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Let them throw out their wipes, and cry spight

of the crosses, And forgetful of toil that so hardly they bore, That" Sailors at seaearn their money like horses, "To squander it idly like asses ashore." Such lubbers their awe would coil up, could they

measure, By their feeling the gen'rous delight without end, That gives birth in us tars to that truest of pleasure, The handing our rhino to succour a friend.

For mouey, &c.

Why what's all this nonsense they talks of, and

pother All about rights of men, what a plague are they at? If they mean that each man to his messmate's Si

brother, Why, the lubberly swabs! ev'rv fool can tell that. The rights of us Britons we know to be loyal, In our country'sdefence our last moments to spend; To fight up to the ears, to protect the blood royal, To be true to our wives—and to succour a friend.

For money, &c.

[graphic]

1'hc lassie blush'd, and frowning cry'd, no, no, it

winuot du; I cannot,riniuul, wonnot, wonnot, maunot buckle

to.

Jockey was a wag that ne'er would wed,
Though long he had follow'd the lass;
Contented she earu'd, and ate her brown bread,
And merrily turn'd up the grass.
Bonny Jockey, blythe and tree,
Won her heart right merrily;
At church she no more frowning cry'd, no, no,
it winuot do,
I cannot, cannot, wonnot, wonnot, mannotbucklc
to.

But when he vow'd he wou'd make her his bride,

Though his flocks and herds were not few; She gave him her hand, and a kiss beside, And vow'd she'd for ever be true. Bonny Jockey, blithe and free, Won her heart right merrily; Yet still she blush'd, and frowning cry'd, no, no, it winnot do, I cannot, CMimot, wonnot, wonnot, mannot buckle to.

WOULD you hear a sad story of woe,
That tears from a stone might provoke—
'Tis concerning a tar you must know,
As honest as e'er biscuit broke.

His name Was Ben Block- -of all men,

The most tree, the most kind, the most brave:

But harsh treated by fortune—for Ben,
In his prime, found a watery grave.

His place no one ever knew more;

His heart was all kindness and love; Though on duty an eagle he'd soar,

His nature had most of the dove.
He lovM a fair maiden, nam'd Kate;

His father, to interest a slave,
Sent him far from his love, where hard fate

Plung'd him deep in a watery grave.

A curse on all sland'rous tongues!

A false friend his mild nature abus'd; And sweet Kate of the vilest of wrongs,

To poison Ben's pleasure accus'd; That she never had truly been kind;

That false were the tokens she pave; That shescorn'd him, and wish'd he might find

In th' ocean a watery grave.

Too sure from this cankerous elf,

The venom accomplish'd its end; Ben, all truth and honour himself,

Suspected no fraud in his friend. On the yard, while suspended in air,

A loose to his sorrows he gave; * Take thy wish," he cried, " false cruel fair;"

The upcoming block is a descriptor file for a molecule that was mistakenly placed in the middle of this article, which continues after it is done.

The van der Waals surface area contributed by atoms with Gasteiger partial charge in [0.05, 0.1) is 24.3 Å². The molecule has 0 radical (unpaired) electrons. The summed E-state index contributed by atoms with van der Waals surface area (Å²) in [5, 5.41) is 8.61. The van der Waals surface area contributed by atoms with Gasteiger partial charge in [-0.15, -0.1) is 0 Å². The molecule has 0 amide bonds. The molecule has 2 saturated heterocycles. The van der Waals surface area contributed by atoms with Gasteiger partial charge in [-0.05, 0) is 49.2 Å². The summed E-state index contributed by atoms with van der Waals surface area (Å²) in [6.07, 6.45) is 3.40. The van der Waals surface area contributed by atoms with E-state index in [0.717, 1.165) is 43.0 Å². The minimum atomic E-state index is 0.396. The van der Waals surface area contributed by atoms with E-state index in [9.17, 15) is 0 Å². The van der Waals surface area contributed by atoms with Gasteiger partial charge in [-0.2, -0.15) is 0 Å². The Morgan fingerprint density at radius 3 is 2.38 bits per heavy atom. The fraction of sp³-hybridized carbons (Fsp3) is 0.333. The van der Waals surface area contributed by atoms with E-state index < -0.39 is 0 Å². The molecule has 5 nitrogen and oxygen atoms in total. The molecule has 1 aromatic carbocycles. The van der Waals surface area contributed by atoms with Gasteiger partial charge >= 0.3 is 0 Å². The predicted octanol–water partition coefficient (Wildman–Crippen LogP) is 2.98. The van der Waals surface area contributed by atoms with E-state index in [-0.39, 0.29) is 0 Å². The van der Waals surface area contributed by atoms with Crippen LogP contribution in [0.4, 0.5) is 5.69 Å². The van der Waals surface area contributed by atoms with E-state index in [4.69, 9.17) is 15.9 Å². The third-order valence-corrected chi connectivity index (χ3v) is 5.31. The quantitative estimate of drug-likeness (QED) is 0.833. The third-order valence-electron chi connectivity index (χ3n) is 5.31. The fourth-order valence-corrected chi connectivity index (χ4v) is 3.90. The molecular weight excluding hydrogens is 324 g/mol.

And plung'd in a watery grave.

»3 UET

j|" ET the slave of ambition and wealth, JL^ On the frolic of fortune depend; I ask but old claret and health,

A pack of good hounds, and a friend. In such real joys will be found,

True happiness centres in these; While each moment that dances around,

Is crown'd with contentment and ease.

Old claret can drive away care;

Health smiles on our days as they roll, What can with true friendship compare?

And a tally I love with my soul. Then up with your bumpers, my boys!

Each hour that flies we'll improve; A heel tap's a spy on our joys—

Here's to fox-nunting, friendship,and love.

TT IKE a lark in the morning with early song, J"-^ Comes the sweep, with his sweep soot ho! Aext the cherry check damsel comes tripping along,

Do you want any milk, maids below! Dust ho, dust! goes the tinkling bell,

While sharp in each corner they look; Krxt the Jew, with his bag and his clothes to sell,

Clothes to sell—any clothes!

Speaks.]—Hip halloa Moshes, says a wag, have you aot any pork to-day! go along, you. black, &ar. says he; any shoes, hats, and old clothes —any bat shillings!

Let none despise the merry merry cries
Of famous London town.

Any Any pen-knives, or razors, or scissars to grind!

Any work tor the Cooper to-day! Ituy a bow-pot, Sir', it will please your mind;.

O! d it, stand out of the way!

Muffins O! crumpets ()! next ring in the ear;

Any brick-dust! come, Neddy, stand; woahj Any lobsters, or Newcastle salmon, my dear!

Salmon, my dear; salmon, my dear! D'ye want any lilly white saud, O!

Thus the various cries they in harmony blend;

Come here is your nice curds and whey! Here's the last dying speech! old chairs to mend!

Choice fruit, or a bill of the play I
Here's three for a shilling, fine mackarel O!

Any phials, or broken Hint glass!
Come break me, or make me before I go;

Before I go, before I go!
Come here is my tine sparrow-grass!

Here's your fine long garters, twopence a pair! Buy a mop, a rat-trap, or hair-broom!

Any saucepans, kettles, or pots, to repair! Great news just arriv'd from Rome! [ries!

Round and sound, twopence a pound, nice chew-
New potatoes, or fine spring sallad!

They're teupeuce a gallon, gooseberries,
Gooseberries, gooseberries!

Who buys a new love ballad!

LETS

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